On 1 March, dezeen.com reported on leading trend forecaster Li Edelkoort’s statement that ‘This is the end of fashion as we know it.’ In an interview, that drew upon her recent talk at Design Indaba in Cape Town, she set out her thesis that fashion has become self-absorbed and out of touch, and as such is irrelevant to the clothes (her new interest) that most people wear. After decrying bloggers, the decline of a connection between new designers, advertising and editorial, and noting a general malaise, Edelkoort identified the main source of potential as couture – which might rise again as the fount of fashions.
It is interesting that one of the designers she cited nostalgically as having created exciting and provocative shows in the past was Thierry Mugler. His huge, ticketed shows and spectacular theatrics of the early ‘90s, were themselves seen as a tipping point in fashion history. He was criticised as much at the time for being overly commercial, and including catwalk pieces that would never go into production and bore little relation to ‘clothes’.
So is this the ‘end of fashion’? Or just a new generation remaking the industry in its own image? It’s not the first time an insider has identified fashion’s finale. Teri Agins’ important book The End of Fashion: How Marketing Changed the Clothing Business Forever of 2000, explored the ways fashion changed at the end of the millennium. She analysed the significance of wearable separates as the mainstay of high street brands and the importance of American designers at big name luxury labels, including Marc Jacobs at Louis Vuitton, as signals of the industry’s identification of clothes rather than fashion as the mainstay of the future.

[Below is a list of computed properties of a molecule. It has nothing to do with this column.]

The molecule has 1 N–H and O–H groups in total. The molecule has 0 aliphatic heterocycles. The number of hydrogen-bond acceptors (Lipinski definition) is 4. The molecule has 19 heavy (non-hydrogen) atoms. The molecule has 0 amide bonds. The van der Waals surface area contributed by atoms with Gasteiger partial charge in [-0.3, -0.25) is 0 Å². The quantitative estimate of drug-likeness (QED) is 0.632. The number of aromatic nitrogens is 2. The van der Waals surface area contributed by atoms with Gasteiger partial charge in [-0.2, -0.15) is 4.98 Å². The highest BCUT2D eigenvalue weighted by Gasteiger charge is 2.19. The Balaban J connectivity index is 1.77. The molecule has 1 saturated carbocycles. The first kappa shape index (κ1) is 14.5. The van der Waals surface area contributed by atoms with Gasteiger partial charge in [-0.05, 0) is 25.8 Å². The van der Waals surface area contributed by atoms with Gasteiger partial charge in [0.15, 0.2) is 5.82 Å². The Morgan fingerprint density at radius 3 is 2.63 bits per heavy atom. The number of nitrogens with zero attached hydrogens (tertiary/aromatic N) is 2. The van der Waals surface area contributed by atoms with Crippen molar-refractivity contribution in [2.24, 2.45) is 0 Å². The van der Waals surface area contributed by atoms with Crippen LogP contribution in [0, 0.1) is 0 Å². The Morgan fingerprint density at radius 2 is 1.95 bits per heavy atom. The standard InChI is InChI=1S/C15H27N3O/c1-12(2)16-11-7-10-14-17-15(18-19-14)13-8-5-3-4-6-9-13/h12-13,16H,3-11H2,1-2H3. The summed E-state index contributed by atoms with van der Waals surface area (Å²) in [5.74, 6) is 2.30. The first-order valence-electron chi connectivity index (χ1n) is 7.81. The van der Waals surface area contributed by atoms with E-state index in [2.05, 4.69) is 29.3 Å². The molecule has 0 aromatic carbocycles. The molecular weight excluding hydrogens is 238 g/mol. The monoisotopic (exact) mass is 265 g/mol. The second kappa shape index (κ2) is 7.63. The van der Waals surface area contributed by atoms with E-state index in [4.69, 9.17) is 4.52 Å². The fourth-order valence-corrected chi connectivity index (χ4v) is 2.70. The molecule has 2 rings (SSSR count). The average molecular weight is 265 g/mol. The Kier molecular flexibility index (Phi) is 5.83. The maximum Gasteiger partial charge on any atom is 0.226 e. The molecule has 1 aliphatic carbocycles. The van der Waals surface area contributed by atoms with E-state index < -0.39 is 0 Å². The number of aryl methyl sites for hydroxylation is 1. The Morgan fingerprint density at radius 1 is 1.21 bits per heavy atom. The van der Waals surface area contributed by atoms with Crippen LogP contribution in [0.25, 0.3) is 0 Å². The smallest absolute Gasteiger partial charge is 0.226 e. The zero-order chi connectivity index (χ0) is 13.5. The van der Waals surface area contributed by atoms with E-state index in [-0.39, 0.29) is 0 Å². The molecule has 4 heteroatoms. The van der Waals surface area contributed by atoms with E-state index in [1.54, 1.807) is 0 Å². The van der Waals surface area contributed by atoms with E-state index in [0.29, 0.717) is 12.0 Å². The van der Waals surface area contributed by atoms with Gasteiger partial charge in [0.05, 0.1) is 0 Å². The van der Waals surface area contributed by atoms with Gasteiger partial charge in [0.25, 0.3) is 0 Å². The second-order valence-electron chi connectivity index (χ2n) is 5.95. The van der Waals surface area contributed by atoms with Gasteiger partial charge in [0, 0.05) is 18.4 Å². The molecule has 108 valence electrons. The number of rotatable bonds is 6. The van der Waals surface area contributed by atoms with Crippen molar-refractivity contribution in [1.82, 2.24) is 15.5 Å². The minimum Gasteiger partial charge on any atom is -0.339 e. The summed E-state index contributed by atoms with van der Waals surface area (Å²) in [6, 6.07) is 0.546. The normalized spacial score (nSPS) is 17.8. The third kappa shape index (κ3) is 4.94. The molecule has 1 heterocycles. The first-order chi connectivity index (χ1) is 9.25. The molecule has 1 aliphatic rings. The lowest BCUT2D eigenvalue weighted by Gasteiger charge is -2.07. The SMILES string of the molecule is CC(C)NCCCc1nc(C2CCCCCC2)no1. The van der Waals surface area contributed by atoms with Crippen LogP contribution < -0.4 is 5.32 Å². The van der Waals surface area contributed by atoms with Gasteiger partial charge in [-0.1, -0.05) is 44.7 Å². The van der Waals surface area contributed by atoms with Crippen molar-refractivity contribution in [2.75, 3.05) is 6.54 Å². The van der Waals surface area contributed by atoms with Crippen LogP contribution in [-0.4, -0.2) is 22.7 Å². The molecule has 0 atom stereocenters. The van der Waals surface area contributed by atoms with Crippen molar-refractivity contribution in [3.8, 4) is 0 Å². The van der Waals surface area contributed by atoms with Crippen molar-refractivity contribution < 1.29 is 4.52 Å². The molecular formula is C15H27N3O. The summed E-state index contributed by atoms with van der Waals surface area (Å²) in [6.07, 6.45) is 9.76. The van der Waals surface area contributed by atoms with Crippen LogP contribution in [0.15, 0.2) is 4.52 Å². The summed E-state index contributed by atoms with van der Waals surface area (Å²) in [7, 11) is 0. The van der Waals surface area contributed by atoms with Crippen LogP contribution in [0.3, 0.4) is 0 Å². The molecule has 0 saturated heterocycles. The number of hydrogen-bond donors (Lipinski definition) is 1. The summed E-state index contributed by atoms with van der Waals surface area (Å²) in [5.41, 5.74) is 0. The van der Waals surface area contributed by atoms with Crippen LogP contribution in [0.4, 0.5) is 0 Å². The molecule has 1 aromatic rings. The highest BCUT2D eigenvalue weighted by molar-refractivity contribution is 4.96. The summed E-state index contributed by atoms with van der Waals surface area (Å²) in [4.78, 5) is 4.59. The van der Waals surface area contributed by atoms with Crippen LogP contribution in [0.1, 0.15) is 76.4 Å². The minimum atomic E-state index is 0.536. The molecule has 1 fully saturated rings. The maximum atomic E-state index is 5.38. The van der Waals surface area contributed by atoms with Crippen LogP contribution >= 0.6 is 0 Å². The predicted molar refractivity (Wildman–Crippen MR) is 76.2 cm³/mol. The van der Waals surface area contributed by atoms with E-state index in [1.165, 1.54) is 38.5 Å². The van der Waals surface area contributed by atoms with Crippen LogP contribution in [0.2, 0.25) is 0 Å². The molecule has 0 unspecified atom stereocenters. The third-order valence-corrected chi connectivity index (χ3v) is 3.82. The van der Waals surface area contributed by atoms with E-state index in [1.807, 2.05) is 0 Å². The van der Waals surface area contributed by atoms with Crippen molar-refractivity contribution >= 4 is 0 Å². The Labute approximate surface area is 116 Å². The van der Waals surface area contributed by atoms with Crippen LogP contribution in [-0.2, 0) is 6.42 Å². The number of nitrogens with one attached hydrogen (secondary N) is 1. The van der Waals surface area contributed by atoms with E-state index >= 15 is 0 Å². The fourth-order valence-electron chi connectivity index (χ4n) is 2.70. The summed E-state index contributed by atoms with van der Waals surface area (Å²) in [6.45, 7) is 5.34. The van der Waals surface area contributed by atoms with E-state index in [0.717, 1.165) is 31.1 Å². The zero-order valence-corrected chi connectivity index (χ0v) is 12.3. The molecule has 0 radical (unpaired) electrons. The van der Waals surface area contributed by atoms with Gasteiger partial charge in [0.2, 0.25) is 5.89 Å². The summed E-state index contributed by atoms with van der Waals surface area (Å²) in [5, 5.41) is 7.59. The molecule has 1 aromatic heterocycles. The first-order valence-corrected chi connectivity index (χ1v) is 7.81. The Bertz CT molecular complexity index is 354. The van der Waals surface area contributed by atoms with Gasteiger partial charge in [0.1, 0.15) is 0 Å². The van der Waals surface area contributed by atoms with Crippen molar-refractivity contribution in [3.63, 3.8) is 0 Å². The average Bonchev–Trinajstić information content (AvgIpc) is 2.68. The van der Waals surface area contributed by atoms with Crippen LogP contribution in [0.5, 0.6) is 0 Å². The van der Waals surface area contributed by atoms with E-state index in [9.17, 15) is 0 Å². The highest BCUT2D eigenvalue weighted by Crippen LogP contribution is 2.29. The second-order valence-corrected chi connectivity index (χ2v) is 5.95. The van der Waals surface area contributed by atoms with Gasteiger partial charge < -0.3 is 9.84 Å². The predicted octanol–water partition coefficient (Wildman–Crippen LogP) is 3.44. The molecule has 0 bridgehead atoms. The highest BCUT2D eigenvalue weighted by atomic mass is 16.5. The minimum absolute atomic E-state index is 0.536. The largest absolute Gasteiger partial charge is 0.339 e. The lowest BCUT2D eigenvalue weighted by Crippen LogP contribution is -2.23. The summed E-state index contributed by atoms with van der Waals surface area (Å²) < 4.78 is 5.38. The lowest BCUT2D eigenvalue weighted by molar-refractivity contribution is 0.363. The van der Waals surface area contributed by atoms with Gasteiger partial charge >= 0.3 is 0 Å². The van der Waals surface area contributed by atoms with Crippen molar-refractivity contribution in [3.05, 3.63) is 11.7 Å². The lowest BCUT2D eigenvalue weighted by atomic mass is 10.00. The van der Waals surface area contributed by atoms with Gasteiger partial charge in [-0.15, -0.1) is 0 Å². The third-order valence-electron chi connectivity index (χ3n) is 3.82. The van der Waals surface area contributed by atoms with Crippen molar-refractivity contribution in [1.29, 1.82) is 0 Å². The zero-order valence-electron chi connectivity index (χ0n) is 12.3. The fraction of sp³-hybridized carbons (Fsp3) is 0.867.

While this was a timely and thorough analysis of the status quo, what happened next was the rise of Top Shop, Zara et al, high street names that focused on high fashion as its main source for throwaway styles that referenced current trends. And, in the realm of luxury and couture, a resurgence in labels, and It bags, plus, more recently, a shift towards younger names, such as Alexander Wang at Balenciaga being employed to strike a balance between fashion and the kind of sporty clothes people on the street really wear.
This is not to say Edelkoort, or Agins are or were wrong, but rather to suggest it’s never the end of fashion, just another transition. Pressure on designers to produce more collections is unsustainable, as big names including Raf Simons and Olivier Theyskens have commented. Allied to this are the changes brought about by digital media, which have shifted power and undermined, or, to put a more positive spin on it, altered fashion criticism and commentary. These, along with emerging technologies and globalization mean that the current, and to an even greater extent, the next generation of designers, marketers, writers working in fashion face different contexts and challenges. Couture’s resurgence in the last ten years, and online bespoke services are certainly one way in which changes within the industry are registering this. Customer demand is also highly significant, as consumers have greater access to information and the ability to have their opinions heard, directly and immediately.
So, rather than seeing this as an end, maybe it’s a transition, at times difficult, towards a fashion industry that fits the future.
Teri Agins, The End of Fashion: How Marketing Changed the Clothing Business Forever, (William Morrrow Paperbacks, 2000)